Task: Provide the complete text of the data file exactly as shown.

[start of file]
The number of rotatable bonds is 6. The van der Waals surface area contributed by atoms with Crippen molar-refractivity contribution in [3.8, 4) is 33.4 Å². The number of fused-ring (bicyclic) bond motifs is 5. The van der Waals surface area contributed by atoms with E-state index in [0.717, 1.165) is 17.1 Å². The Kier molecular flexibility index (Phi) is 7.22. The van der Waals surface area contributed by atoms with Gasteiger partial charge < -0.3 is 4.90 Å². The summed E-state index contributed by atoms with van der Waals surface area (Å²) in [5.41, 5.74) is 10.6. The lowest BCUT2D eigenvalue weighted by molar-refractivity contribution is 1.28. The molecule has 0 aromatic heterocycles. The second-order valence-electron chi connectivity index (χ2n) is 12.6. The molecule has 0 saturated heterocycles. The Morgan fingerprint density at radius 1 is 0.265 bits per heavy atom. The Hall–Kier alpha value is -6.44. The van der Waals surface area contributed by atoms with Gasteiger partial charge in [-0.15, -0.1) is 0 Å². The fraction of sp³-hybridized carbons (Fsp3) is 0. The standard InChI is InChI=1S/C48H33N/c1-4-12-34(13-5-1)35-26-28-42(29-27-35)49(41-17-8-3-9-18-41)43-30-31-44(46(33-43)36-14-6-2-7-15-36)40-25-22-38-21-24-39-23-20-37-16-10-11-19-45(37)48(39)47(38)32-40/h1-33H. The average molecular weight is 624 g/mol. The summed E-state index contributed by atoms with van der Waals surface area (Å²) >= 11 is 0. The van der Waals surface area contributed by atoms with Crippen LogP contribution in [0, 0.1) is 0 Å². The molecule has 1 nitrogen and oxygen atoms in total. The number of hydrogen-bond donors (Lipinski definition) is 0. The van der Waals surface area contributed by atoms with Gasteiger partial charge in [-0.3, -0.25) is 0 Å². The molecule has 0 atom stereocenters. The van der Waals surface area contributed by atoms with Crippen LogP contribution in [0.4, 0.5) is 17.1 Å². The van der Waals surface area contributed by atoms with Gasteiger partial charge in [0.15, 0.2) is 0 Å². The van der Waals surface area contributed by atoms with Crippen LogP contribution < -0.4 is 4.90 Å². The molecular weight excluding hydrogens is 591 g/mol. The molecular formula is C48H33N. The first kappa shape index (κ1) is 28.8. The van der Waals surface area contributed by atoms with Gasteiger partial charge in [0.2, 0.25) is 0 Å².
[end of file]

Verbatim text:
The number of rotatable bonds is 6. The van der Waals surface area contributed by atoms with Crippen molar-refractivity contribution in [3.8, 4) is 33.4 Å². The number of fused-ring (bicyclic) bond motifs is 5. The van der Waals surface area contributed by atoms with E-state index in [0.717, 1.165) is 17.1 Å². The Kier molecular flexibility index (Phi) is 7.22. The van der Waals surface area contributed by atoms with Gasteiger partial charge < -0.3 is 4.90 Å². The summed E-state index contributed by atoms with van der Waals surface area (Å²) in [5.41, 5.74) is 10.6. The lowest BCUT2D eigenvalue weighted by molar-refractivity contribution is 1.28. The molecule has 0 aromatic heterocycles. The second-order valence-electron chi connectivity index (χ2n) is 12.6. The molecule has 0 saturated heterocycles. The Morgan fingerprint density at radius 1 is 0.265 bits per heavy atom. The Hall–Kier alpha value is -6.44. The van der Waals surface area contributed by atoms with Gasteiger partial charge in [-0.15, -0.1) is 0 Å². The fraction of sp³-hybridized carbons (Fsp3) is 0. The standard InChI is InChI=1S/C48H33N/c1-4-12-34(13-5-1)35-26-28-42(29-27-35)49(41-17-8-3-9-18-41)43-30-31-44(46(33-43)36-14-6-2-7-15-36)40-25-22-38-21-24-39-23-20-37-16-10-11-19-45(37)48(39)47(38)32-40/h1-33H. The average molecular weight is 624 g/mol. The summed E-state index contributed by atoms with van der Waals surface area (Å²) >= 11 is 0. The van der Waals surface area contributed by atoms with Crippen LogP contribution in [0, 0.1) is 0 Å². The molecule has 1 nitrogen and oxygen atoms in total. The number of hydrogen-bond donors (Lipinski definition) is 0. The van der Waals surface area contributed by atoms with Gasteiger partial charge in [-0.3, -0.25) is 0 Å². The molecule has 0 atom stereocenters. The van der Waals surface area contributed by atoms with Crippen LogP contribution in [0.4, 0.5) is 17.1 Å². The van der Waals surface area contributed by atoms with Gasteiger partial charge in [0.15, 0.2) is 0 Å². The van der Waals surface area contributed by atoms with Crippen LogP contribution < -0.4 is 4.90 Å². The molecular weight excluding hydrogens is 591 g/mol. The molecular formula is C48H33N. The first kappa shape index (κ1) is 28.8. The van der Waals surface area contributed by atoms with Gasteiger partial charge in [0.2, 0.25) is 0 Å².